A Paradox

Luis Rubio

One of the most foreseeable reactions and consequences of Trump’s discourse throughout the last year and a half would have been a rapid growth of anti-American sentiments in Mexico. And, without doubt, that has occurred, but with nuances that are significant. To being with, however much the new American President has referred to all Mexicans, the principal reaction of those living in the U.S. illegally is simple and natural:  fear, if not terror. Those in the crosshairs have no time to hate.

A few days ago, I heard a California legislator describe the new reality:  empty schools and children keeping silence at home while their parents go to work, typically leaving very early and returning late, not because their work demands it, but rather because obscurity offers them a greater hope of being able to avoid the manhunts. The Trump discourse and the emboldened police charged with migratory affairs have changed the world for the Mexican communities, creating a new reality in their daily life.

In Mexico the intellectual and political protest is active, emotive and decided, but very distinct from that of the man in the street. Particularly revealing is the fact that Anti-American or anti-Trump sentiments are concentrated in the world of discussion but not so much in real life. Those with families in the U.S. are afraid as much as for the risks that their relatives run at present as for the uncertainty regarding their sustenance. The remittances can be understood as an item in the balance of payments or as an income that sustains millions of families in the country. Those families depend on the earnings of their relatives, who left in order to provide a better life for those that they left behind.  For them the matter is one of basic subsistence, not of politics or emotions.

It is in this sense that the manner in which distinct nuclei of Mexicans here and there have reacted is paradoxical. For those for whom the relationship with the U.S. is an everyday affair, the basis of their bread and butter –the same for those who emigrate as for those who depend on exports- the reaction is fear or worry, not hate: visceral anti-Americanism has not arisen there. Perhaps those who have emigrated do not have a thorough understanding of the history or of the deep-rooted causes of the circumstances that obliged them to leave, but they do know well that something here in Mexico does not work. The same is true for those working in the industry linked with NAFTA and exports; everyone knows that Trump is a problem, but the regime from which they fled is much worse than the one under which they live: in the U.S., there are rules and here everything is uncertain, from the safety of their lives to the continuity of public policy. It is not black and white.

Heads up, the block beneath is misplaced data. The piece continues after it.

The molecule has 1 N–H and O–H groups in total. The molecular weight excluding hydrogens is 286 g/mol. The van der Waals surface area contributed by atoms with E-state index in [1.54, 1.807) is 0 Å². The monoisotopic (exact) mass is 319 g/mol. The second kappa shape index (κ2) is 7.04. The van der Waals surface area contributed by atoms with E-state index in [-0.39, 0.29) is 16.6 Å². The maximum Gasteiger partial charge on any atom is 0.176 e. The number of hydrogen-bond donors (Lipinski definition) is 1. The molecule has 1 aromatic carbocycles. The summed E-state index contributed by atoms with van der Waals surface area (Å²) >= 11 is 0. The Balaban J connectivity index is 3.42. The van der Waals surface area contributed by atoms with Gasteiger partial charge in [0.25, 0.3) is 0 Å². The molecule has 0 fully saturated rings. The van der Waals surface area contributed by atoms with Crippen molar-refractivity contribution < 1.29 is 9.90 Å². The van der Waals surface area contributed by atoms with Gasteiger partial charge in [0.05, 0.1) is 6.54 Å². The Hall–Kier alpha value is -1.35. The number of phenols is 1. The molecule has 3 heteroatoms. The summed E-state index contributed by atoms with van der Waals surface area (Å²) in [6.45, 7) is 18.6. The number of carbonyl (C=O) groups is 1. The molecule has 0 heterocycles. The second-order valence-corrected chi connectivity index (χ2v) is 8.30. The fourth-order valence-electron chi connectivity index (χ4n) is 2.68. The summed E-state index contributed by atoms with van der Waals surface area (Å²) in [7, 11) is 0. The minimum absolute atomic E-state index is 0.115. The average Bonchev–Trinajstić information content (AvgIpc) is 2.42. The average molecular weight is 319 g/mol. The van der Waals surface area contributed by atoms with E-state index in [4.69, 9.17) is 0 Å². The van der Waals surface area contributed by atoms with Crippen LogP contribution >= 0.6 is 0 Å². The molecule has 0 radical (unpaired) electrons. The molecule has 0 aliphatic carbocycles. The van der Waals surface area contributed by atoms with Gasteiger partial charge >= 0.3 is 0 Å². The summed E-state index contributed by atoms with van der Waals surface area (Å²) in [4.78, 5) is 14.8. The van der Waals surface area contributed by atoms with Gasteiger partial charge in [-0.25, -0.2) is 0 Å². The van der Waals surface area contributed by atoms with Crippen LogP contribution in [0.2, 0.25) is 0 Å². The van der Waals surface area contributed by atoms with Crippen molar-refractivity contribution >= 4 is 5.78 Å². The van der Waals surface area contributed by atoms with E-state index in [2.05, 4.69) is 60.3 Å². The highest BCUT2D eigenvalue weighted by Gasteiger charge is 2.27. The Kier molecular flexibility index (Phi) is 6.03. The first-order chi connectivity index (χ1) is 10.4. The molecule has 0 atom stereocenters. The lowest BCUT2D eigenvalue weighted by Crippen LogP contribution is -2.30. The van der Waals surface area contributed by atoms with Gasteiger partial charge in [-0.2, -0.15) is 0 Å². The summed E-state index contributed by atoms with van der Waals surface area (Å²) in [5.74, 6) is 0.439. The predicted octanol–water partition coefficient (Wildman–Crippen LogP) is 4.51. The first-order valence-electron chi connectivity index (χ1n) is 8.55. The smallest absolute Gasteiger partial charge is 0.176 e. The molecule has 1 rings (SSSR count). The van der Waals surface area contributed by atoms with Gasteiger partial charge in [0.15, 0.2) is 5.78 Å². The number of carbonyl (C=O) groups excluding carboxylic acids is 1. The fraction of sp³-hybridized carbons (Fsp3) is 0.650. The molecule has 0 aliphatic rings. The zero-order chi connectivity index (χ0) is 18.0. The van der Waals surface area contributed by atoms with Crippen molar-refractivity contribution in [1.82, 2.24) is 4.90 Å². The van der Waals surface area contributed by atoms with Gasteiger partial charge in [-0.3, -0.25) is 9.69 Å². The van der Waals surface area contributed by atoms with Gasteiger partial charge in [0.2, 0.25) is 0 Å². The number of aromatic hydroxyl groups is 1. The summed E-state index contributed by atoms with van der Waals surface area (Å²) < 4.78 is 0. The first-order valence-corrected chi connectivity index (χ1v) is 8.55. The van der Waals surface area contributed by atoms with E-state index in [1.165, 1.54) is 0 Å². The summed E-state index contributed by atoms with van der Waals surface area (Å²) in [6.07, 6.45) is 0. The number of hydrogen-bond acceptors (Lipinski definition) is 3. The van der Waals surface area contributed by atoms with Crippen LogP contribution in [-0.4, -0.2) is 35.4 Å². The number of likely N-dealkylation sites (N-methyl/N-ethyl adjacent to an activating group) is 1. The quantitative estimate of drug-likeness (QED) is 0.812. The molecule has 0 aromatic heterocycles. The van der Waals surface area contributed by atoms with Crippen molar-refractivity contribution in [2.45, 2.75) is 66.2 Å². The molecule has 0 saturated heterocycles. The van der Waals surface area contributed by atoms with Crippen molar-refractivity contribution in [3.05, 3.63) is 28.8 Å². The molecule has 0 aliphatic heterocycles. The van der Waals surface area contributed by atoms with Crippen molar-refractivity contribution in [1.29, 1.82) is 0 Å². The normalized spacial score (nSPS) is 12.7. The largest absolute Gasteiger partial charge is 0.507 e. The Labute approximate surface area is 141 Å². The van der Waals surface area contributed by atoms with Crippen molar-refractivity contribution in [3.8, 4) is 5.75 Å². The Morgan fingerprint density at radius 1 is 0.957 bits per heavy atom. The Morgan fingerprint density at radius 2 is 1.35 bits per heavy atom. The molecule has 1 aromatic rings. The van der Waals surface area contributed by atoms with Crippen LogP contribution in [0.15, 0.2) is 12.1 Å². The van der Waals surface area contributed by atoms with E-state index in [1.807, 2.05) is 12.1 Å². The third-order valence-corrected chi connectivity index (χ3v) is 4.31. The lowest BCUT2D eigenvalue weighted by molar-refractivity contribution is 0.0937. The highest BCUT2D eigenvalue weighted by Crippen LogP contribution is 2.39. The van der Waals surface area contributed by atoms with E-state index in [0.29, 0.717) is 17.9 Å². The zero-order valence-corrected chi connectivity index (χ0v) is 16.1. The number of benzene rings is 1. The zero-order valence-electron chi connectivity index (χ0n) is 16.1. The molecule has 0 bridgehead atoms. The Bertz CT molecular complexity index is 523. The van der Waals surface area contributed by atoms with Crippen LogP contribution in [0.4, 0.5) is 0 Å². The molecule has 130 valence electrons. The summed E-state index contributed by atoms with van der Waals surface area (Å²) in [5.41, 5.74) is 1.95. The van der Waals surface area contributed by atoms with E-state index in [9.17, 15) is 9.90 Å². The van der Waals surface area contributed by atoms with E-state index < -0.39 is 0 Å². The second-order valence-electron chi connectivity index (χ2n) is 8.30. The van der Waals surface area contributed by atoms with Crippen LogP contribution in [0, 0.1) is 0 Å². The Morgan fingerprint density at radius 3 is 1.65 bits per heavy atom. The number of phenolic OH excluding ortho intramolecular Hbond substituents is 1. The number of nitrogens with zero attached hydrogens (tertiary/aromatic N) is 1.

The average Mexican is infinitely wiser than the politicians (or the intellectuals), who believe that they represent them. For them it is about life or death; for the others it is a matter of positioning, ultimately ethereal. Minimizing the causes of leaving or, in the case of NAFTA, of the sources of certainty that the treaty generates, is to lose sight of the fact that reality at the ground level is clairvoyant. People emigrate because there are no opportunities here and those who have jobs in NAFTA-associated companies (or ones related with its “philosophy”) put up with it because they know that the alternative is infinitely worse. These are inexorable manifestations of the quality of the Mexican government, the government of today and that of the last century. Few dare to ask: Why don’t things work here?

It is paradoxical that even the most affected individuals do not blame Trump or the country that gave them shelter, because they well know that the alternative is much worse: more of the same. Trump, a personage who lives from exploiting his brand (in hotels, clothes, condos and every sort of product of mass consumption), has undermined the trademark of his country in a manner that would have been inconceivable only a few months ago. Many hated George W. Bush for his warmongering, but they drew a line between the person and his country. Today this is impossible. Trump won thanks to a divisive discourse and one founded on hate. Despite that, those who work for a living, independently of their legal status in the U.S., pray, not hate.  They know (or trust) that, in contrast with the Mexican Government, this is something transitory; that which in Mexico has been going on for two hundred years and will last for a good while longer.

In one of his famous paintings, Roy Lichtenstein sketches Donald Duck fishing and telling Mickey Mouse “Look, Mickey, I’ve just hooked a BIG one”, when he in truth had hooked himself…. Something like that has happened in Mexico: it has hooked itself and this could not have come about at a worse possible time.

The outgoing government appears to have decamped, leaving the field open for a potential successor who represents its worst nightmare.  Instead of taking advantage of this time to erect the scaffolding of a viable nation and one sure of itself, it has opted for passivity and acquiescence. That may not be its objective –as its obsessions prove-, but that is what it is in fact doing.  In comparison with Mexicans linked to the U.S. in diverse ways and who are attempting to find a way out of the predicament, the government has entrenched itself. A gallant way to govern.